Published Online: 1 September 1987
Page Count: 13
Undergraduate student, University of Waterloo, Waterloo, Ontario
Chief scientist—Hair and Fibre, Central Forensic Laboratory, Royal Canadian Mounted Police, Ottawa, Ontario
(Received 18 July 1986; accepted 3 November 1986)
Secondary transfer of hair occurs when a person transfers hair that is not his or her own to an object, place, or other person. Since it is possible that the perpetrator of a crime may have transferred hairs picked up from previous associations, secondary transfer can affect the value of associative hair comparison evidence. Nine experiments were conducted as a preliminary attempt to obtain information on hair transfer mechanisms and the role of some of the variables involved, as well as to get a preliminary indication of the extent and importance of secondary hair transfer. Indirect hair transfer mechanisms were found to be much more common than direct transfer mechanisms. This study further showed that secondary transfer of human scalp hair can and does exist in casework situations. However, the extent of secondary transfer was found to be extremely variable. Some factors that can affect the likelihood of secondary transfer in a given situation are discussed. The persistence of human scalp hairs on clothing was found to be quite similar to the persistence of extraneous fibers on clothing.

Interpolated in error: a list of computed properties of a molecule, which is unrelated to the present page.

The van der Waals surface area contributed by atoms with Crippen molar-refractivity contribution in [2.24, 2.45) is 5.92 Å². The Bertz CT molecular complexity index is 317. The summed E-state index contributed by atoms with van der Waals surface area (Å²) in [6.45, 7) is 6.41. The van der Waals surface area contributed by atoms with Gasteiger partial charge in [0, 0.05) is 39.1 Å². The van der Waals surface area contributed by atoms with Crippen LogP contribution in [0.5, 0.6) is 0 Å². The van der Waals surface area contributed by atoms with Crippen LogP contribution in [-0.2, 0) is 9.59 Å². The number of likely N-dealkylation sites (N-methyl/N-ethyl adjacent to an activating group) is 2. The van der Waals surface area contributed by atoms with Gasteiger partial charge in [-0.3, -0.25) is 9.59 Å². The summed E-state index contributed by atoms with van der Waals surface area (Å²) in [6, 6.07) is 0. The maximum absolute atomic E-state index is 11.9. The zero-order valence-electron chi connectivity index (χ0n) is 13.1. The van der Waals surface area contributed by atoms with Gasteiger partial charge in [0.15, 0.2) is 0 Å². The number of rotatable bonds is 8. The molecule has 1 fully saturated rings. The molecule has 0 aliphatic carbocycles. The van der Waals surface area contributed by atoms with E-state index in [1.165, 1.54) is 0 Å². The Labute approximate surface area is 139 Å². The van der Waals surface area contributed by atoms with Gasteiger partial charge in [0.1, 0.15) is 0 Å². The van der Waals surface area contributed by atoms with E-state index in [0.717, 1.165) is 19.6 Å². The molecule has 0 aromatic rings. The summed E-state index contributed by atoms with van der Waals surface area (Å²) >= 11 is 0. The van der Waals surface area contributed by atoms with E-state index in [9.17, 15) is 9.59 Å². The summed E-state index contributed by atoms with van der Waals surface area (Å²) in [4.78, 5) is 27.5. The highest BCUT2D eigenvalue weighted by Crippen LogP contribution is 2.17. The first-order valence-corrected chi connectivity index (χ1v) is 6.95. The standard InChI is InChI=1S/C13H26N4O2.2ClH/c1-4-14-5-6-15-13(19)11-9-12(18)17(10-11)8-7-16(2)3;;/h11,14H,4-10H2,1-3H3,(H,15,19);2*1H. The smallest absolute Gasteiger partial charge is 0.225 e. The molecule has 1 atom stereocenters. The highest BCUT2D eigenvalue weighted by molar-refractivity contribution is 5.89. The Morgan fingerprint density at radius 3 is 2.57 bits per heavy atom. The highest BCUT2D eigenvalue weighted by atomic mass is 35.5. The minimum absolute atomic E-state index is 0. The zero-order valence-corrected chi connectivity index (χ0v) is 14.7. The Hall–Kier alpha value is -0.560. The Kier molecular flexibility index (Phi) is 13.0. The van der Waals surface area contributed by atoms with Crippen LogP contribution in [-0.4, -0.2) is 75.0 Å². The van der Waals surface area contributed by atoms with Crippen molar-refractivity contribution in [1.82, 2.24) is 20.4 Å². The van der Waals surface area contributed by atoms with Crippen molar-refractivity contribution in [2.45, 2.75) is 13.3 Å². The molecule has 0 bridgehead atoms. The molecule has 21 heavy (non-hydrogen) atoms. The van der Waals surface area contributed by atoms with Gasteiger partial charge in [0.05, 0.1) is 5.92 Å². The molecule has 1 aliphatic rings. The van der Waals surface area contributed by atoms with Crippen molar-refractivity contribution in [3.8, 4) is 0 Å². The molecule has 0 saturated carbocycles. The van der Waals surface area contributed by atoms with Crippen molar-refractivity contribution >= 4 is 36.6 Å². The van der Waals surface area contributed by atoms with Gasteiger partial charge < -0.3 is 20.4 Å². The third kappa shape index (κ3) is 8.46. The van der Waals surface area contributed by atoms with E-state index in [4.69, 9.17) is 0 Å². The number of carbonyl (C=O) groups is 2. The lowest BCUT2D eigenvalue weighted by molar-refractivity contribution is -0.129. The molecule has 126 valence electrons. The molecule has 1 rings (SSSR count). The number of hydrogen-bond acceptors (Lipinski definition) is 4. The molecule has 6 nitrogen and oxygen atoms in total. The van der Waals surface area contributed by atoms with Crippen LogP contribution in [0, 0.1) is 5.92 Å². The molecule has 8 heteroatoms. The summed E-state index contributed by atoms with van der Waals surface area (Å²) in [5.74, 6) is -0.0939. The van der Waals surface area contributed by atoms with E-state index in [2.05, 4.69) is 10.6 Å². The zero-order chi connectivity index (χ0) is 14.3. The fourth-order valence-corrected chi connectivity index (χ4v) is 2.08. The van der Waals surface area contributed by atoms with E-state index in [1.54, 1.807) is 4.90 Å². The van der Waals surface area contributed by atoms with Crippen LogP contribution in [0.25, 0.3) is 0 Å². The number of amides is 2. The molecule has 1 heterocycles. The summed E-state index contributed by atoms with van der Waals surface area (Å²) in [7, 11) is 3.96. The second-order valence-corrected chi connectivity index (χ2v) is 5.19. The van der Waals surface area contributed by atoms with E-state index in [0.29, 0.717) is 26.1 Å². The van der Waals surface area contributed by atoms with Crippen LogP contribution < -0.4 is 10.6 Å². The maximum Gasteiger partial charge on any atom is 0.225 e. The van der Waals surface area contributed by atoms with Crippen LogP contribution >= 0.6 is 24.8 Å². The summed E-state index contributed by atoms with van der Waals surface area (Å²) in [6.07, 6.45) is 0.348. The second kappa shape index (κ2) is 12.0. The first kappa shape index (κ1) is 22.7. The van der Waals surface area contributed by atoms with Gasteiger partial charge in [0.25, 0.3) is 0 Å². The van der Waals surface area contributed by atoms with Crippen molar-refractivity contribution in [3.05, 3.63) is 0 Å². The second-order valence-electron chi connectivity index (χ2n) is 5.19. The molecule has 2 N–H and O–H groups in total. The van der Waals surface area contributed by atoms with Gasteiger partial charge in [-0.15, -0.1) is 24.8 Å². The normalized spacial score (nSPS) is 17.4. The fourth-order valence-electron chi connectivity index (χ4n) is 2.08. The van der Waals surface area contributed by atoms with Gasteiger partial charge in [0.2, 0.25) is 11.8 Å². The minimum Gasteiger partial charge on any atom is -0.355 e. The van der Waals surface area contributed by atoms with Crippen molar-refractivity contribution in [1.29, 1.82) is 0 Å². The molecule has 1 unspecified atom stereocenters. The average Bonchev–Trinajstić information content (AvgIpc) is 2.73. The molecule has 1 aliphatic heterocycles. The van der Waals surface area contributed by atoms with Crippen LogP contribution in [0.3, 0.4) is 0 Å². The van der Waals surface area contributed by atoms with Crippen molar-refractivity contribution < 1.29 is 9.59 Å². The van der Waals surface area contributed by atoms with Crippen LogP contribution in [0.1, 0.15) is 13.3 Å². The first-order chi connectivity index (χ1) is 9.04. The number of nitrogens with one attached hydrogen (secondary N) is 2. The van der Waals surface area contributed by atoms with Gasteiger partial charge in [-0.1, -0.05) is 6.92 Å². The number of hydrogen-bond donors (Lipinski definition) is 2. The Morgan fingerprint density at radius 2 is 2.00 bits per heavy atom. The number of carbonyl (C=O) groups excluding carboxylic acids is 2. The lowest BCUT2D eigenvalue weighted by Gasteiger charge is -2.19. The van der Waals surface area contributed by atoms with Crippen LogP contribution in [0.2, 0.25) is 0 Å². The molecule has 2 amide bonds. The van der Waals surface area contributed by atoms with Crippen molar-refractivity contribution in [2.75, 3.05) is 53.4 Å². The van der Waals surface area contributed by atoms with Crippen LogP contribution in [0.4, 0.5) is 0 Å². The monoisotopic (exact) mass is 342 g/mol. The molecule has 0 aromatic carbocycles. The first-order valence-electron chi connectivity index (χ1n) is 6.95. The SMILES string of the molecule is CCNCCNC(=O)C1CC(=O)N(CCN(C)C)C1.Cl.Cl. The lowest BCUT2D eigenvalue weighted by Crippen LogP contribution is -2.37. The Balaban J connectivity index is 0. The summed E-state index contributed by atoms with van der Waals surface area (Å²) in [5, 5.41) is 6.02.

Paper ID: JFS11175J